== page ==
South County Rezoning Case Goes Back to Court on Thursday
Chesapeake Legal Defense Fund attorney Russ Stevenson will be back in court on Thursday (Nov. 7) on behalf of a South County group to argue before the Court of Appeals that the Circuit Court wrongly threw out their rezoning lawsuit last October. Stevenson said that the trial judge tossed the case last October (2012) after ruling that the groups that were a party to the suit didn’t have legal standing—or a stake in the case.
The case goes back to 2011, that is when countywide comprehensive rezoning took place, where the Anne Arundel County Council had the opportunity to rezone properties outside of the traditional zoning process. This comprehensive rezoning takes place every ten years. Generally, this process is used to align property zoning designations to actual use—or to otherwise fix zoning irregularities.
In the 2011 round, Council District 7, (including parts of South County) had the most changes introduced, all of which were up-zones, making denser property use acceptable.
Typically, properties go through the Anne Arundel County Department of Planing and Zoning on Riva Road for any zoning changes. There, professional planners help to determine if properties are correctly zoned for business, residential warehouse, marine or commercial. A property owner goes in, gets a hearing, brings reasons for the change. Signs are posted on the property and letters are sent to neighbors in case they might have reason to intercede.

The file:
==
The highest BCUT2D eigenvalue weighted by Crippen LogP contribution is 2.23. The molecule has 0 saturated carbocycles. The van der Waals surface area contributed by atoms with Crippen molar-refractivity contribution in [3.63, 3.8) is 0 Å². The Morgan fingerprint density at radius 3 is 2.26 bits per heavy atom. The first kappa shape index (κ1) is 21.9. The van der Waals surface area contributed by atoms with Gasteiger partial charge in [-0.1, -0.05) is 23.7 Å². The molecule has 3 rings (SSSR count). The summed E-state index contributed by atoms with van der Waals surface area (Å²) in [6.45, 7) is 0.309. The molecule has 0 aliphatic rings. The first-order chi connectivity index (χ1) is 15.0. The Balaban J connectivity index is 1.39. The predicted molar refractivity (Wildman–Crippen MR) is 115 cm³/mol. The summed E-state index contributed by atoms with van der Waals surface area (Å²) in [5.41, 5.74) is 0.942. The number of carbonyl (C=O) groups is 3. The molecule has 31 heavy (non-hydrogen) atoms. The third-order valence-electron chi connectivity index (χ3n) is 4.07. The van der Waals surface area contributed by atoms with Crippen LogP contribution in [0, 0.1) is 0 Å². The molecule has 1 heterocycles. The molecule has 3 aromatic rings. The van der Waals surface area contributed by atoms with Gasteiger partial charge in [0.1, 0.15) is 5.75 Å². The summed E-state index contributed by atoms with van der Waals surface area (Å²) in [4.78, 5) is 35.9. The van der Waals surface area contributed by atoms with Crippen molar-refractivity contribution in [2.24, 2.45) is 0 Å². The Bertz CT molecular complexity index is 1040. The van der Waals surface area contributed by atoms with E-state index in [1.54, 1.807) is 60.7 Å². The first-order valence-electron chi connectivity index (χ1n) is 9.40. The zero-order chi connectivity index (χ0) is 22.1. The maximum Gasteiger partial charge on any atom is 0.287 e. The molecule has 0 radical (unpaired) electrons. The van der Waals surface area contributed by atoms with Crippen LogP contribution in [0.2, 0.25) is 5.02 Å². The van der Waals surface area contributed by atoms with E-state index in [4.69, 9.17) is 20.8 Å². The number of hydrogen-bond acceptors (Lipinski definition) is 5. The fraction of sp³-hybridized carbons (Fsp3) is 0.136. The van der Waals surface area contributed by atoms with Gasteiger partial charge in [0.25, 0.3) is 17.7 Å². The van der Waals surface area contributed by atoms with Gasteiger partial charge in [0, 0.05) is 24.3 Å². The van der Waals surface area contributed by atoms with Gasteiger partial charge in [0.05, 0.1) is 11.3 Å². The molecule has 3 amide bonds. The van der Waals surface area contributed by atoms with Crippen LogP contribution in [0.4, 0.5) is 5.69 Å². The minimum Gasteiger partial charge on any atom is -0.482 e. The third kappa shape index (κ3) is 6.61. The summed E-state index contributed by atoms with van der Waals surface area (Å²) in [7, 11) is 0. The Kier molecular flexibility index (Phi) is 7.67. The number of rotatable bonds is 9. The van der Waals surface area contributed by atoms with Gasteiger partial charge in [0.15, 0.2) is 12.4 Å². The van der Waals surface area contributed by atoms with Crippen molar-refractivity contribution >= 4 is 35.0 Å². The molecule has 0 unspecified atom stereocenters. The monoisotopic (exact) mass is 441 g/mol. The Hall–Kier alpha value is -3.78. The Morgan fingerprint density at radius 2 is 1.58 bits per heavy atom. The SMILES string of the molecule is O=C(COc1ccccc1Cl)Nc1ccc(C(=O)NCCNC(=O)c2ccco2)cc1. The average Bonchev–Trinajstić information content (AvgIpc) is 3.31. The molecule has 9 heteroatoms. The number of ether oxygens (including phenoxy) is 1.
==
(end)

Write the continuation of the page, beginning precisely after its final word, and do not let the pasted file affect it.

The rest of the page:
At a hearing, planners give thumbs up or thumbs down, neighbors may testify and a hearing officer makes a decision. At the end of the process, you are finished—whether you got the answer you wanted or not. There is no place else to go. If they say no, it isn’t going to happen.
But the legislative process before the County Council allows property owners to take a different bite of the rezoning apple. In the legislative process, constituents can lobby their elected representative to get the change, even if county planners don’t agree. Through comprehensive rezoning, it is up to the County Council and the County Executive. Neighbors are not notified, signs don’t get posted—it is a whole different process.
During the 2011 rezoning, properties including parcels at the Lothian traffic circle (where Maryland Routes 2, 422 and 408 come together) were upzoned, or changed from a rural/agricultural zoning to a business/commercial zoning. In addition, the former police station at the entrance to Edgewater Beach was up-zoned to allow a car dealership to go in.
The lawsuit claimed that up-zoning the parcels violated the General Development Plan and the Small Area Plan (PDF). These two document represent a roadmap of sorts—outlining how general and specific areas of the county will be utilized. Some areas will be commercial corridors, others residential. Some parcels can have marine-related enterprises, while others are allocated for agriculture or rural use.
The lawsuit was filed on behalf of a number of plaintiffs, including the South River Federation, Friends of Jug Bay, the civic associations of Lothian, Davidsonville and Harwood and nine citizens of Districts 6 and 7.
Stevenson said that there is no time frame for having the Court of Appeals rule on the motion to reinstate the case. They will make the arguments, then wait and see. If the case gets kicked back to the Circuit Court, Stevenson said, they may go again before the same judge, or be assigned someone new.
That is a ways down the road. Clearing the hurdle of the appeal is what’s next. The public can attend the hearing on Thursday, but the docket isn’t posted in a way that makes it very convenient for observers because they don’t assign a specific time for each case—they are heard in succession.